I don’t think our understanding of MS would be where it is today without the pharmaceutical industry. And I don’t think pharma would be where they are today without all the years of painstaking academic research. It’s an iterative process.

InforMS: How did magnetic resonance imaging (MRI) technology change our understanding of MS and how it’s diagnosed and treated?

PD: When I first started it was not uncommon for someone’s diagnostic process to take ten years. The primary tool for diagnosis was a lumbar puncture, and those can give you false- negatives for a long time.

MS was a disease of exacerbations and disability—if you weren’t in the midst of a flare-up, or experiencing a loss in function, it was hard for doctors to pinpoint MS as the cause.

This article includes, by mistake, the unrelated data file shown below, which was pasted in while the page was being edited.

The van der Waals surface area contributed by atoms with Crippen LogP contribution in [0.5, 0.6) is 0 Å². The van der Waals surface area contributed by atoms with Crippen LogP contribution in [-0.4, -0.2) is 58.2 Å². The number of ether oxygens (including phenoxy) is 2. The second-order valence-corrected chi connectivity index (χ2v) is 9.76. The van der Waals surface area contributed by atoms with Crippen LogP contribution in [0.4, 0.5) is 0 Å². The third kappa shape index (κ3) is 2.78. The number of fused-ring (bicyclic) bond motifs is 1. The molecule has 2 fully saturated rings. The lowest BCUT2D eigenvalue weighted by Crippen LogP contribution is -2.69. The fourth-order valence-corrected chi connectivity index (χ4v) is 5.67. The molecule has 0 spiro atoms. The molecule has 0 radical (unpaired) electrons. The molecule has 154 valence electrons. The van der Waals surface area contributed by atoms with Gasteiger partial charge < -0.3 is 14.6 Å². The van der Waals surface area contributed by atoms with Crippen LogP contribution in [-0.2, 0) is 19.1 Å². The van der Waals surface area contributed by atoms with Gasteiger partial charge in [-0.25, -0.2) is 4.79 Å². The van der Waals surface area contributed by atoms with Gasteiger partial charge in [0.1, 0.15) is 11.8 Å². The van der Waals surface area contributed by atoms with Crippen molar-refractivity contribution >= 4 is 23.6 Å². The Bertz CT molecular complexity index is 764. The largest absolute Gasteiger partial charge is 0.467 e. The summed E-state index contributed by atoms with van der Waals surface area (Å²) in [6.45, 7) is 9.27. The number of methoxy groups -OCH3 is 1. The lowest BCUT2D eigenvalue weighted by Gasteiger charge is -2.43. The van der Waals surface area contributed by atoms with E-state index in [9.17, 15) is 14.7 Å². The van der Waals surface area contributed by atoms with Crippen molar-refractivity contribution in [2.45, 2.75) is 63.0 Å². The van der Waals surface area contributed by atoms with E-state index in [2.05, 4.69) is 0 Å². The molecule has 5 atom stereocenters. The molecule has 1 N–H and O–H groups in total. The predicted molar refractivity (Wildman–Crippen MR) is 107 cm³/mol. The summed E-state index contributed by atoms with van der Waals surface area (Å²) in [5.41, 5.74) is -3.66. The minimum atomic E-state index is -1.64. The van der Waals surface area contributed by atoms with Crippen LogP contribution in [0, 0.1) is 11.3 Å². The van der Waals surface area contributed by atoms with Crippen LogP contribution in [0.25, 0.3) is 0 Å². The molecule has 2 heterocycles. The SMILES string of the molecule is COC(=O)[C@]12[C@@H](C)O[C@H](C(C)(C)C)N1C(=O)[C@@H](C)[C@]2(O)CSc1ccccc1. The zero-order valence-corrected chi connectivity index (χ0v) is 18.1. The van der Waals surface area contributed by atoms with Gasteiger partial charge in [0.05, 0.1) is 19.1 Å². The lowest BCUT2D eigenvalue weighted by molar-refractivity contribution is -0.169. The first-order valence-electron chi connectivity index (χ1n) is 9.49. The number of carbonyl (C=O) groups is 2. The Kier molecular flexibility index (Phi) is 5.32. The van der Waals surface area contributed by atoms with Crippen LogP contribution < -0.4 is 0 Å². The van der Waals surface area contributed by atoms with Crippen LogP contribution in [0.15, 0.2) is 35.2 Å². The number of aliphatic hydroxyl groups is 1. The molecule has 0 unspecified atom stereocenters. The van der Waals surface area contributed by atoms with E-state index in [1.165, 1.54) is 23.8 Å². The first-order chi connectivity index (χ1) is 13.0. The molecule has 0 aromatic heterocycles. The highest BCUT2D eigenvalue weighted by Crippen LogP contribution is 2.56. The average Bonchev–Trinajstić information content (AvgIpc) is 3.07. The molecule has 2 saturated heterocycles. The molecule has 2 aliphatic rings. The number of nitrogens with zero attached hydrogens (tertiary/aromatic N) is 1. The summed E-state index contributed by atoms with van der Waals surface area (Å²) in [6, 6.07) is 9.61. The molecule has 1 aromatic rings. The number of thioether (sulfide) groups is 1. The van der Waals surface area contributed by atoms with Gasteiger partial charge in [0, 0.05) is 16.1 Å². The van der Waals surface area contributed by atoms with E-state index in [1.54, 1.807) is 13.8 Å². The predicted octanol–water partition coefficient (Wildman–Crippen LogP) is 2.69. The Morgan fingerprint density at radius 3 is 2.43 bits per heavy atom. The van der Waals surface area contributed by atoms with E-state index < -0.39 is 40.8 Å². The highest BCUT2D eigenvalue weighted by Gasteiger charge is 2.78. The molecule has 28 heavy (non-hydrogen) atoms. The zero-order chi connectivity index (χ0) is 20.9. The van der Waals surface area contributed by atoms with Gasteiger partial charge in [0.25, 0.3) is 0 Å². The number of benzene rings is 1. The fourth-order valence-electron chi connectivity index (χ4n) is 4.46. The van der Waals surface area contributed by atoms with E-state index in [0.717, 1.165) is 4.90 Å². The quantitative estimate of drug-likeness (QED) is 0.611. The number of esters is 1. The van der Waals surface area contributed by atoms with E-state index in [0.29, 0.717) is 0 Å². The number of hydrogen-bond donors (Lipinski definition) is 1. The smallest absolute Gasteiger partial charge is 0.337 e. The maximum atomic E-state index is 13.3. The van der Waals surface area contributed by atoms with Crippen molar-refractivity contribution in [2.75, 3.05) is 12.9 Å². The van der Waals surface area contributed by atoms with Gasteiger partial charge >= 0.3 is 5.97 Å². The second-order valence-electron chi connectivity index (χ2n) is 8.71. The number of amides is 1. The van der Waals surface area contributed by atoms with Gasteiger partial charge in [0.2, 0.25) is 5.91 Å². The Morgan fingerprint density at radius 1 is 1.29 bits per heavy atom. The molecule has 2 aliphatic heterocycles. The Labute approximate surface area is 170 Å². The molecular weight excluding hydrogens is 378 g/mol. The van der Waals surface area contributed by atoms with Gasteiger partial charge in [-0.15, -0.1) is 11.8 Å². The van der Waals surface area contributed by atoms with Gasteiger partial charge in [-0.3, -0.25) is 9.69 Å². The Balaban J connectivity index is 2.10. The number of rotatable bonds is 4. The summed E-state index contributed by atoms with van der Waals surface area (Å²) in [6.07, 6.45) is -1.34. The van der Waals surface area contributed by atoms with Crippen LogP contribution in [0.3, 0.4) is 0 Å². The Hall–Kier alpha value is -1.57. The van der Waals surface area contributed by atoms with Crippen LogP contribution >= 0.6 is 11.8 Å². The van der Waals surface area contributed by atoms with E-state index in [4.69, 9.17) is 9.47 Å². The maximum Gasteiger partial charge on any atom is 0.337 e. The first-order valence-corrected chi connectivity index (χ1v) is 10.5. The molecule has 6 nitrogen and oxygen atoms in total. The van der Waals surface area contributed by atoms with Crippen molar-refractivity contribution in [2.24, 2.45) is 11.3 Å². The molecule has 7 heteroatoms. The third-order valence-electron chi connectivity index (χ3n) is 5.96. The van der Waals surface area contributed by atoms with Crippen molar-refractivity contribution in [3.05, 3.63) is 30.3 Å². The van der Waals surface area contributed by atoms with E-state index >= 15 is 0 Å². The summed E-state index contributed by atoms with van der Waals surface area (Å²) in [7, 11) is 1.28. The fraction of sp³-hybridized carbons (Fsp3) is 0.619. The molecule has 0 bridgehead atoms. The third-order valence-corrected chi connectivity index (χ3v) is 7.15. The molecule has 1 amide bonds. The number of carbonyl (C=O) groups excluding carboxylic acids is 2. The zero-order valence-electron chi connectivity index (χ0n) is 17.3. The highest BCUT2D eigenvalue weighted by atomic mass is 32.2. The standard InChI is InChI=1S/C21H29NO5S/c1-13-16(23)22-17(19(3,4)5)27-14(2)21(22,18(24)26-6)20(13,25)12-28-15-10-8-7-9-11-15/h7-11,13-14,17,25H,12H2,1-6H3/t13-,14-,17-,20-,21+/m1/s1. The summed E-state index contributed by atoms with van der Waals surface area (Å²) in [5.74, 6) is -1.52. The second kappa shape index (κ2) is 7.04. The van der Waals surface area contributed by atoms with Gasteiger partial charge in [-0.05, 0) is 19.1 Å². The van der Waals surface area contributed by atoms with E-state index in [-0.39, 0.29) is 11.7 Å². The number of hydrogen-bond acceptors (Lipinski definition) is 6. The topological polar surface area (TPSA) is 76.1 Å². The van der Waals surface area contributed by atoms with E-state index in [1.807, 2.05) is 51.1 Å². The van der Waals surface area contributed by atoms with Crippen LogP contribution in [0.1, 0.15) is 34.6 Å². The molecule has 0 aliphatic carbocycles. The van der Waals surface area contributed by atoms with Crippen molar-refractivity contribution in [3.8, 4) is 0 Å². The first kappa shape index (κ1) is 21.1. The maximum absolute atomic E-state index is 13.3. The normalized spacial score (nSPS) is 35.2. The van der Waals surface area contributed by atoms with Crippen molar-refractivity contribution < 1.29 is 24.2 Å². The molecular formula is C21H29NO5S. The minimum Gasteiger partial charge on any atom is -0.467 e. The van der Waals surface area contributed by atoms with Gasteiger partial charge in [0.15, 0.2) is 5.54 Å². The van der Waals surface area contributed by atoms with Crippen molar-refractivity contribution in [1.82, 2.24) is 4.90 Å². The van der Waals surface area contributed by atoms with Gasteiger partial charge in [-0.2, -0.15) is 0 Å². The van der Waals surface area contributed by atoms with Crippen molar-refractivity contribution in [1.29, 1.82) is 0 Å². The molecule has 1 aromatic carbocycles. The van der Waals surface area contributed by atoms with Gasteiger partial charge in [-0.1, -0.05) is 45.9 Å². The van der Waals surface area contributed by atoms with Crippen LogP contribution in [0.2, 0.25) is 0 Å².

Before a doctor could see MS lesions on an MRI scan, what we now know to be “invisible” symptoms were commonly dismissed as “no problem” or maybe as some unspecified malady. Women were told they were depressed, and men were told they were stressed. It could be very difficult to diagnose MS because people had these weird neurologic symptoms that disappeared by the time they got an appointment with the neurologist, and it could be years before they had another attack.

I started at the MS Center after MRIs were introduced, but they weren’t the MRIs we have now, so it still could still take longer get a diagnosis than it does today. MRI technology is much more sophisticated now and we understand how to use it more effectively. It’s helped advance our understanding of how the disease works and made diagnosing MS easier and faster. Today some people get diagnosed in a day or two.

InforMS: With all these advances, how has the patient experience changed?